Loz Speyer’s Time Zone: Clave Sin Embargo

Loz Speyer's Time Zone: Clave con EmbargoHaving spent close to ten years in Oriente, in Eastern Cuba, a province that is made up of Las Tunas, Granma, Holguín, Guantánamo, and Santiago de Cuba where he spent most of his time there, Loz Speyer seems to have absorbed not only the provincial history but, more than anything else, the lessons of its cultural topography. Thus Mr Speyer has become steeped in the rhythms and emotions of tumba Francesa, changüi and other inflections of son. Best of all, Mr Speyer has been incontrovertibly affected by the spiritual and secular imperatives of what may be called conga santiaguera en el Oriente de Cuba. Naturally, he pours these influences out into his music with other members of the iconic ensemble Time Zone.

Mr Speyer may not be alone in becoming mesmerised by the heady rhythms and colourful harmonies of Afro-Cuban music. He has, however, made its voicing, textures, colours and vital rhythmic heartbeat all his own in his compositions and performance. Though the music is a clearly crafted enterprise, the vivid elements of the Cuban comparsa, of the hypnotic Lucumi worship ceremonies and the nocturnal descargas are all quite organically evoked in the songs presented here. Everywhere, the music is anchored in the rumble of Maurizio Ravalico’s congas, Dave Manington’s bass and Andy Ball’s drums, soaring melodies are met with ecstatic countermelodies and harmonies from Martin Hathaway’s alto saxophone, bass clarinet, and Stuart Hall’s guitar.

If you are expecting to find what is (so inadequately) described as salsa then you may be in the wrong club. True, this music is vivid and it dances, but Mr Speyer’s music is also woven into the diaphanous fabric of Latin-Jazz, which is to say his music is artfully subsumed not simply by Afro-Cuban forms but also melded into the ethos of Jazz with vociferous trumpet and saxophone soli (eminently alive in “Stratosphere”, “Mood Swings” and – especially in the humours of “Checkpoint Charlie”) and the loud reports of the guitarist (again, on “Checkpoint Charlie”), and this helps him somehow bring to life two disparate worlds as far removed as Oriente is from the despicable and now-dismantled Wall in erstwhile East Berlin, and Britain, where he is based.

Like all of the preeminently written Blues music and music conceived in the secret of conga and batá codes (without a batá drum in sight of the studio, in this case) Mr Speyer has, of course connected all the proverbial dots, drawing a firm line between history’s and music’s secrets. He has also revealed that he is more than simply a trumpeter blowing a wonderfully powerful horn, but a socially conscious artist making a somewhat angular statement. All of the above is painted on an exquisite musical canvas, which is most vividly and memorably depicted on “Guarapachanguero” and “Dalston Carnival”, a full-on comparsa.

You would be hard-pressed to find music so vibrant and viscerally energetic than the eight pieces on Clave Sin Embargo; and it all comes from an unexpected, yet truly welcome source – Loz Speyer’s Time Zone.

Track list – 1: Stratosphere; 2: Mood Swings; 3: Lost at Sea; 4: Full Circle; 5: Checkpoint Charlie; 6: Guarapachanguero; 7: Crossing the Line; 8: Dalston Carnival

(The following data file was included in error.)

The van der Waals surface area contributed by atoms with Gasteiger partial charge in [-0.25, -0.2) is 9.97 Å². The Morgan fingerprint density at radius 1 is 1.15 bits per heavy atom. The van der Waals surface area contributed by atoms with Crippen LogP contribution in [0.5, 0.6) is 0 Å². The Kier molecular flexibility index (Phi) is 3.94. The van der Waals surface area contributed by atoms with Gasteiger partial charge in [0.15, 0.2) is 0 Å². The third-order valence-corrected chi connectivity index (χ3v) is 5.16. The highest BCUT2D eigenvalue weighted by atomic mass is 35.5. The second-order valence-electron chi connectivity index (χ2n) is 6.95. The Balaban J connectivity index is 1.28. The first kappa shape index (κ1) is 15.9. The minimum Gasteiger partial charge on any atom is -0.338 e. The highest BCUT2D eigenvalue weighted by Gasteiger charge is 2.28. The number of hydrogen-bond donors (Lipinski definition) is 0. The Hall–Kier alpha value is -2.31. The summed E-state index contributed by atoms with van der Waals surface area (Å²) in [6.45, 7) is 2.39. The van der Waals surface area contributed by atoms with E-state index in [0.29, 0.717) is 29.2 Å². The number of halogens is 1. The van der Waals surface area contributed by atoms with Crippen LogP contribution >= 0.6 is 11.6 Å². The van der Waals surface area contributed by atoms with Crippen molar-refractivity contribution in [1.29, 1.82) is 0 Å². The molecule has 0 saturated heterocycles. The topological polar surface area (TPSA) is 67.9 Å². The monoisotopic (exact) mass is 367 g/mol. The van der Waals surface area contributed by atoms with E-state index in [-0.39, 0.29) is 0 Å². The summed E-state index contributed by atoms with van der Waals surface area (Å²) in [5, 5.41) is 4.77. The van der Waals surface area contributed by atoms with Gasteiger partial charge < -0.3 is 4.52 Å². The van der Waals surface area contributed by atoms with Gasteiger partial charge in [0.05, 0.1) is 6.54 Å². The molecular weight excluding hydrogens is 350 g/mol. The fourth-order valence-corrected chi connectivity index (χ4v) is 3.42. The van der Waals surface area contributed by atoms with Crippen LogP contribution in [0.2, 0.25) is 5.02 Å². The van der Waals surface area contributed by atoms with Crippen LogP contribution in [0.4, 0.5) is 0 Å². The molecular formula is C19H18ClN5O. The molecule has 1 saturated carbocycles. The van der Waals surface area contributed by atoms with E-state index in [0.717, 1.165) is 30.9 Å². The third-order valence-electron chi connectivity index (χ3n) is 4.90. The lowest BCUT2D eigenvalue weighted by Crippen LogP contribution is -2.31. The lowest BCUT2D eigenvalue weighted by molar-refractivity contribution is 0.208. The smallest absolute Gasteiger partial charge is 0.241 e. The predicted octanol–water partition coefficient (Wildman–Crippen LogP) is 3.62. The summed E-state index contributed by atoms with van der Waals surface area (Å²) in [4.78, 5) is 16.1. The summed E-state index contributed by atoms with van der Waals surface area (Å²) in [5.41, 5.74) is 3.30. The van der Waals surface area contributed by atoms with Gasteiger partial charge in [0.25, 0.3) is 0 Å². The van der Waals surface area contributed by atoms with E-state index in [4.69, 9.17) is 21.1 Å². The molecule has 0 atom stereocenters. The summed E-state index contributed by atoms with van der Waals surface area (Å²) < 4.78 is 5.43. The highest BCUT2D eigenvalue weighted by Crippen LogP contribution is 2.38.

Personnel – Loz Speyer: trumpet and flugelhorn; Martin Hathaway: alto saxophone and bass clarinet; Stuart Hall: guitar; Dave Manington: contrabass; Maurizio Ravalico: congas; Andy Ball: drums

Released – 2019
Label – Spherical Records (SPR005)
Runtime – 1:01:17

Raul Da Gama
Raul Da Gama
Based in Milton, Ontario, Canada, Raul is a poet, musician and an accomplished critic whose profound analysis is reinforced by his deep understanding of music, technically as well as historically.

More from author


Please enter your comment!
Please enter your name here

Related posts


Featured Posts

Danilo Pérez featuring The Global Messengers: Crisálida

Danilo Pérez began forming his worldview - and aligning his music to it - ever since he came under the sphere of influence of...

The Feeling Messengers, Past and Present (Part II)

Miguelo Valdés & The New Messengers Of Feeling Miguel Valdés, or “Miguelo”, as he has since become known, was born in the province of La...

The Feeling Messengers, Past and Present (Part I)

Preamble Within the current renaissance of popular Cuban music, coupled with the seemingly eternal presence of its first cousin American Jazz, we are once again...

In Conversation with Carlos Cippelletti

Pianist, composer and arranger Carlos Cippelletti, is a promising young Spanish, Franco-Cuban artist from the last generation of Afro-Cuban jazz musicians born outside the...

Celebrating Jane Bunnett: Spirits of Havana’s 30th Anniversary

After dark they gather, the spirits of Havana. Is that a ghostly, but fatback-toned rapping down in the barrio where the great composer and...

Piazzolla Cien Años: Lord of the Tango@100

There is a now famous photograph of the great Ástor Piazzolla that is iconic for so many reasons. Chief among them is the manner...

Omara Portuondo, Multifaceted Gem of Cuban Music

My moon app announces that in 14 hours the Supermoon of May will be here. During a full moon I often get inspired to...

Ray Barretto · Barretto Power

Barretto Power: A Celebratory Reissue on its 50th Anniversary It was 1970 when Fania Records released Barretto Power, one of a series of seminal albums...

El Gran Fellové: Part 3- When my Parents…

When my parents bought their home in 1968, Sunset Beach was just another sleepy little beach town It spanned about one mile in length, sandwiched...

El Gran Fellové: Part 2- Enter Chocolate & Celio González

Early Sunday morning… I awoke to the pleasant surprise of a Google Alert in my email. I clicked to find Variety Magazine had published an...

Join our mailing list

Participate in contests, giveaways and more